Benjamin Andres Carreras Verdaguer

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Cátedras de Excelencia 2013

Benjamín Andrés Carreras Verdaguer
University of Alaska, Fairbanks US

Dr. Benjamin A. Carreras received a Ph.D. in 1968 from the University of Valencia, Spain. He was a postdoctoral fellow at Glasgow University, Scotland, in 1969 and in 1970 joined the staff of Daresbury Nuclear Physics Laboratory, England.

He returned to Spain in 1972 as a staff member of the Junta de Energia Nuclear, Madrid, and an assistant professor at the Complutense University at Madrid.

Since 1976 he has been in the United States, he spent one year as a member of the Institute for Advanced Study at Princeton. In 1980, he joined the staff of the Fusion Energy Division at ORNL.

In 2007 he established BACV Solutions Inc and is affiliated Professor at the Alaska University.

Before 1975, his main area of research was theoretical high-energy physics. Dr. Carreras worked mainly on the phenomenology of strong interactions. In 1976, his research shifted to the field of theoretical plasma physics. In the 90’s, Dr. Carreras also entered the field of complex system where he has investigated Power transmission systems, communication systems and the interdependence between different infrastructure systems.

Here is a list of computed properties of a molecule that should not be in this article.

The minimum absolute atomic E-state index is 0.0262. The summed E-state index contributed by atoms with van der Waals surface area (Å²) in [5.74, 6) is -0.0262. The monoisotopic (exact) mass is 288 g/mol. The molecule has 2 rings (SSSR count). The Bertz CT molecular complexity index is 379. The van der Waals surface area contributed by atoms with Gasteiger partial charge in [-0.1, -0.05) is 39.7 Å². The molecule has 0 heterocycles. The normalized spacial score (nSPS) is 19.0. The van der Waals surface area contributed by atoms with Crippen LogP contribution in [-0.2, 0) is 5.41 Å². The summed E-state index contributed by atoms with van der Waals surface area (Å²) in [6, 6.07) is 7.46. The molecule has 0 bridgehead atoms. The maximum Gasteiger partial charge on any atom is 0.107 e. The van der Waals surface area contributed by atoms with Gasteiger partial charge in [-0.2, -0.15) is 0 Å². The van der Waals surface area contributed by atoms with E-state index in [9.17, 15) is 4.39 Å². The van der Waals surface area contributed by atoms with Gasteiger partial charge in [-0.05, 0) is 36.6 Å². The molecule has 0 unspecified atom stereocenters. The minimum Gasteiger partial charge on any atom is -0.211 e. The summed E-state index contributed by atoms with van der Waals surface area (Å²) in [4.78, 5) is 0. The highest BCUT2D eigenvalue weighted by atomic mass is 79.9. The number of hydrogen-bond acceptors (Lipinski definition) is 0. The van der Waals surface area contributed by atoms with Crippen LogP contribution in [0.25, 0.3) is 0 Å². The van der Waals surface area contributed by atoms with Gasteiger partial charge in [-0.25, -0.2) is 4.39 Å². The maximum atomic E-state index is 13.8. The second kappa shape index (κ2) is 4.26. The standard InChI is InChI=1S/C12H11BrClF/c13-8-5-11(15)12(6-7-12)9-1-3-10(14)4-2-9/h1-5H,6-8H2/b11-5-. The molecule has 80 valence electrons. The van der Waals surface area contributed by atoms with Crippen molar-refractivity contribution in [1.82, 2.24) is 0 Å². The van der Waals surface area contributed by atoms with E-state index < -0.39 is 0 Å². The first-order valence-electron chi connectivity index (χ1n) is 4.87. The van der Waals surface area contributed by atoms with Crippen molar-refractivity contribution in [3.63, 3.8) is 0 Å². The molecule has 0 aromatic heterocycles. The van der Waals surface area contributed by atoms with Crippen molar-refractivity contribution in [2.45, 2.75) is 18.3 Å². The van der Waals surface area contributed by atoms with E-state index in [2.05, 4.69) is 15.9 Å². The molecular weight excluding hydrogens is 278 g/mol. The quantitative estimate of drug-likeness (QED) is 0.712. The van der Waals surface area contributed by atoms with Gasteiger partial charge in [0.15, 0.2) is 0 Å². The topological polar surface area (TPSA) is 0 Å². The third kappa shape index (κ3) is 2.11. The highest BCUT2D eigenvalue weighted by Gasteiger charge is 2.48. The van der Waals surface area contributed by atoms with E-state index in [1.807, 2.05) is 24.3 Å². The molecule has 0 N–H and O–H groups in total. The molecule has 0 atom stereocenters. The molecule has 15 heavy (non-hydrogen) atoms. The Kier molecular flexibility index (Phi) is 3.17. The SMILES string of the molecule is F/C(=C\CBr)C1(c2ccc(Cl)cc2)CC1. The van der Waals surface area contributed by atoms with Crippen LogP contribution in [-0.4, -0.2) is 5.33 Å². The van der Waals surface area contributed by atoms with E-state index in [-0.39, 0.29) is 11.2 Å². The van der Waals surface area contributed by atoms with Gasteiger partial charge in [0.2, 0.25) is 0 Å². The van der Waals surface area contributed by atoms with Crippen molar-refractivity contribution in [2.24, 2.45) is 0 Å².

Dr. Carreras has published more than 335 research papers in refereed journals and has received several awards. For seven years he was the leader of the U. S. Transport task Force. In 1986, he was appointed ORNL corporate fellow.

 

Research stay at UC3M: DEPARTMENT OF PHYSICS

Project: The central part of the project is the study of the plasma turbulent flow topology and its impact on the particle transport in magnetically confined plasmas We focus on the topological properties of the velocity stream function and we did the first studies to correlate properties of turbulent eddies with the trapping times of tracers particles.

We use the continuous time random walk approach to then relate these properties to transport. We hope to provide a better understanding of and a more quantitative approach to the non-diffusive transport properties of plasmas.

We also plan to explore the Modification of the plasma turbulence dynamics due to the presence of non-Maxwellian fast electrons, which have been detected in the TJ-II stellarator.

Finally we plan to work on the identification of extreme events in turbulence induced plasma transport. In processes, which do not follow Gaussian statistics, and they are of Levy type, risk can be maximum for the extreme events. Therefore, the identification and quantification of extreme events becomes essential.

Stay period: FEB 2014 - JUL 2014

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